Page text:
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Updated June 30, 2014

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Insomnia can be a huge burden in bipolar disorder
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Insomnia is a condition in which you are unable to fall asleep, stay asleep or not have restful sleep. Chronic insomnia (occurring most nights for a month or more) is common in mood disorders such as bipolar disorder and major depression. Difficulty sleeping is one of the possible symptoms of depressive episodes, and it is possible for someone with bipolar to have a comorbid sleep disorder as well. A person with insomnia can be experiencing one or more of the following:

  • Difficulty falling asleep
  • Interrupted sleep
  • Inability to stay asleep long enough
Sleep may be of poor quality as well.

Daily functioning is often impaired by insomnia. Tiredness and inability to focus can interfere with work or school. Slowed reaction time and drowsiness can lead to accidents. Headaches and body aches are common in people who have insomnia. There is also evidence linking chronic insomnia to obesity.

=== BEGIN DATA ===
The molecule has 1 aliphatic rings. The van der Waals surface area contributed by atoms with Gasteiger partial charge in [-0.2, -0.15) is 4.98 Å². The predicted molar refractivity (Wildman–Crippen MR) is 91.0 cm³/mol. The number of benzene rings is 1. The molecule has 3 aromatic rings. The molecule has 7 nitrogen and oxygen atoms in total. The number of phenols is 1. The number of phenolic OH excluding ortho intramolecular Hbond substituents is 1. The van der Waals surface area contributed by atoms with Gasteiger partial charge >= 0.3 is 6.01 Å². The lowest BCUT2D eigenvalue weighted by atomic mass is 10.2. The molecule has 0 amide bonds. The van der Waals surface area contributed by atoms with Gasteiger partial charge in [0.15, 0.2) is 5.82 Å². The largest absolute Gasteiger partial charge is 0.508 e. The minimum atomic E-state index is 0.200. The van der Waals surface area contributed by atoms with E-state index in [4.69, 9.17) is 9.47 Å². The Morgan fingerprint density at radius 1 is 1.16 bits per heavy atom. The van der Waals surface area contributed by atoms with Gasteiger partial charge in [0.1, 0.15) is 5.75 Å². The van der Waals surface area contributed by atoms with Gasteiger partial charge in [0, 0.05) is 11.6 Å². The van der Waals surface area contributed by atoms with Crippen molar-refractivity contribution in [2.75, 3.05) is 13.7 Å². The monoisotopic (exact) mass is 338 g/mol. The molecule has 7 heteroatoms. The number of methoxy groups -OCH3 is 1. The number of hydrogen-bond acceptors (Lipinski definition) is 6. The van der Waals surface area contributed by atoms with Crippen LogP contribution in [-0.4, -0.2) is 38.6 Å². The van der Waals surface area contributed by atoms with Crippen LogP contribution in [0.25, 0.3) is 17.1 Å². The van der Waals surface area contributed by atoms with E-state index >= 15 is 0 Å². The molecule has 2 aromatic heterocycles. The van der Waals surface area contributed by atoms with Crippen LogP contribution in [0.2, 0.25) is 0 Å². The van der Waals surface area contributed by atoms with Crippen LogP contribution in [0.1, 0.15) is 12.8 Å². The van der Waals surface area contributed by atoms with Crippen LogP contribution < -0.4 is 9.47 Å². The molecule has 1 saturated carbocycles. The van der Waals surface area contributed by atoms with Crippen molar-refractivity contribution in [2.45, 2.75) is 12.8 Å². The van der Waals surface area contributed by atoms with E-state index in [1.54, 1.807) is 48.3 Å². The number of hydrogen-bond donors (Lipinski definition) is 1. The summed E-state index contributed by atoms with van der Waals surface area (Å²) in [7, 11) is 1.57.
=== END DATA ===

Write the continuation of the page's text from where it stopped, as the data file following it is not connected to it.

While people having manic or hypomanic episodes often find they need less sleep than normal, this is not considered insomnia as long as the sleep they do get is restful. Sleep disruption or insomnia can sometimes be a trigger for mania.

Some medications used in the treatment of bipolar disorder can cause difficulty sleeping, including these antidepressants:

and others. See our Side Effects Index to check whether a medication you are taking may cause trouble in sleeping.

Pronunciation: in-SAHM-nee-uh

Examples: I have severe insomnia. It can take an hour for me to fall asleep; I wake up again and again; and then I wake up too early. I wake up completely unrefreshed by the poor quality sleep and have trouble getting through the day because of my insomnia.

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